St John's Q&A

Friday, May 01, 2009

"Abortion is a moral issue"

Eucharistic Adoration, tonight, 7-8 pm, SAA Church. Please join us!!
Mindy wrote, “There is something I don’t understand. There are several Catholic politicians who say that they don’t want to impose their religious beliefs on others- people like Pelosi, Biden and this new cabinet member, Sebelius, have all directly said that. I think, ‘Ok. Don’t impose your “religious” beliefs, but what about moral ones?’ The constitution upholds moral beliefs, doesn’t it? Life and liberty, freedom from enslavement- aren’t those all moral issues? Why is it then, when speaking of any matter of dignity, any matter of rights, ANY matter of morality for the unborn, it becomes something only ‘religious.’ I don’t understand. I also don’t understand the word ‘rebuke’ when used to describe the actions of a bishop or archbishop towards one of these people. What does it mean when one is rebuked by the Catholic hierarchy?”

First, it’s a keen point that some Catholic politicians confuse the terms “religious” and “moral” when it comes to certain issues. Archbishop Chaput of Denver has said, "These are not sectarian issues. We're not saying Catholic legislators ought to promote belief in the Trinity. Abortion is about killing somebody else. It's about human beings. Do you keep quiet if someone's going to kill someone else, or do you speak up?” Abortion is not a religious issue; it is a moral issue.

It was very interesting on Wednesday night to hear President Obama speak about abortion during his press conference. He, too, said that abortion is a moral issue: I think abortion is a moral issue and an ethical issue”. But, then, he started to define the moral issues involved with abortion. "I think that those who are pro-choice make a mistake when they - if they suggest - and I don't want to create straw men here, but I think there are some who suggest that this is simply an issue about women's freedom and that there's no other considerations. I think, look, this is an issue that people have to wrestle with and families and individual women have to wrestle with," Obama continued.

He might have said this before, but I’ve never heard it. He made the first part of the statement but not the second. He said that abortion is not only about a woman’s right to choose. But, then, he stopped before saying the second point. I presume the second point would have been about aborting a child. He wanted to say, then, that the morality of abortion is not just about a woman’s right to choose but also about whether it’s ethical to abort a child. He stopped himself halfway because he knows that he can’t say the second part. Neither he nor any pro-abortion politician can speak to the real ethics involved with abortion: that is, the killing of a baby in the womb.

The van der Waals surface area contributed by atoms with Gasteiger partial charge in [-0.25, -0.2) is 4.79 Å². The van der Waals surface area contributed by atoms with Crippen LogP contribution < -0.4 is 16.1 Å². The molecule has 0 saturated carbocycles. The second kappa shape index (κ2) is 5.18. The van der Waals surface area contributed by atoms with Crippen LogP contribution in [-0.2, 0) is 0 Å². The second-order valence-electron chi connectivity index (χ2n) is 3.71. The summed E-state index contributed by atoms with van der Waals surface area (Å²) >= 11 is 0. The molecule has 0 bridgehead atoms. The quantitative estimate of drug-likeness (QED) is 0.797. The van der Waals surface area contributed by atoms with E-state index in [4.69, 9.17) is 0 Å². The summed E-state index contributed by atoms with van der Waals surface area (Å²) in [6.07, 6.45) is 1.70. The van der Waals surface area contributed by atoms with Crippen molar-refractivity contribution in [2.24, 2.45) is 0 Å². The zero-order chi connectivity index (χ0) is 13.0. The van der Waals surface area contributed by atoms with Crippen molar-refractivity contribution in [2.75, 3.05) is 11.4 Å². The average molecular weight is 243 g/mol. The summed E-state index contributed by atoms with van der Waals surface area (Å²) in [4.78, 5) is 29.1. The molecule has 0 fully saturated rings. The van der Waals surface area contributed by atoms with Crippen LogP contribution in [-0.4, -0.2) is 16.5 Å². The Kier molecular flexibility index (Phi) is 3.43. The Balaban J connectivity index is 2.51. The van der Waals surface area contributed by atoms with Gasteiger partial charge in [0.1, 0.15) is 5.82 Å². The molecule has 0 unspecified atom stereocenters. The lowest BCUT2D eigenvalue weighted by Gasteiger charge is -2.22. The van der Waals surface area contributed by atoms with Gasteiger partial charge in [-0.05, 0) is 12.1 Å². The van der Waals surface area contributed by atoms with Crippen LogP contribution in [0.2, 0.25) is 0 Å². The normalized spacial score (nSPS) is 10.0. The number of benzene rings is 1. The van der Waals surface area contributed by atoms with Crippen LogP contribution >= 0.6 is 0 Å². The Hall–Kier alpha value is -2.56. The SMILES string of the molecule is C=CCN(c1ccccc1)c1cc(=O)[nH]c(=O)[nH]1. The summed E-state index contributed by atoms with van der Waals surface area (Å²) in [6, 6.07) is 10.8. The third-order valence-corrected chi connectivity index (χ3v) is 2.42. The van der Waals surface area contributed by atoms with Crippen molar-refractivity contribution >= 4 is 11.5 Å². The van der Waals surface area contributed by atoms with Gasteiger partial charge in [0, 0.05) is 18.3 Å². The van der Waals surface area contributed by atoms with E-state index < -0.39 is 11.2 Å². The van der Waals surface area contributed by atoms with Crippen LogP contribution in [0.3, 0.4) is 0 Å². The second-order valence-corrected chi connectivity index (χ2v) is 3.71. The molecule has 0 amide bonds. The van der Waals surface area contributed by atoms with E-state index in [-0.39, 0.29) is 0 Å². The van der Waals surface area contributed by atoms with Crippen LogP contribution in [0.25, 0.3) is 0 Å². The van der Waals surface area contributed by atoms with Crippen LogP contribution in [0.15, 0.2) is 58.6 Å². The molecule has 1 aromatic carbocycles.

Obama is interesting in that, while he doesn’t appear to be conflicted with the abortion issue with all of his consistent, radical pro-abortion legislation and voting records, sometimes when I watch him speak about it, he seems very shaky. In fact, I noticed for the first time the other night, he actually got dry mouth when about to say the words, “pro-life”. I don’t know what to read into it, if anything; it was just interesting. Like the above referenced politicians, though, he does seem to go back and forth on invoking authority on certain moral issues and passing on it on others.

Second, when one is rebuked by Catholic hierarchy, it means that they are being called out publicly for something scandalous. Anthony wrote about this last summer; I’ve included an excerpt of his reflection below. As I understand it, private discussions occur first between the bishop and the person. If the bishop recognizes that the discussion were not fruitful, he might decide to publicly rebuke the person so that the person would change. As is stated below, the bishop might then impose penalties against the person if the private and public rebuke did not “repair the scandal, restore justice, and reform the offender”.

“Thus, a penalty such as excommunication does not cause the excommunication. Rather, it is merely visibly expressing the excommunication that the person has already made public by their sin. But this excommunication is imposed by the Church only in extreme cases. In fact, from Canon Law (# 1341) a bishop ‘is to take care to initiate a judicial or administrative process to impose or declare penalties only after he has ascertained that fraternal correction or rebuke or other means of pastoral solicitude cannot sufficiently repair the scandal, restore justice, reform the offender.’ In other words, a bishop is only to impose the penalty of excommunication as a last resort, to prevent scandal, to restore justice, and most importantly, to call the offender to repentance and back to full communion with the Church. This decision is made carefully, but it is always to promote both the common good and the good of the person. This excommunication can apply to all the sacraments (except in cases of death) and to even the holding of any office in the Church.”


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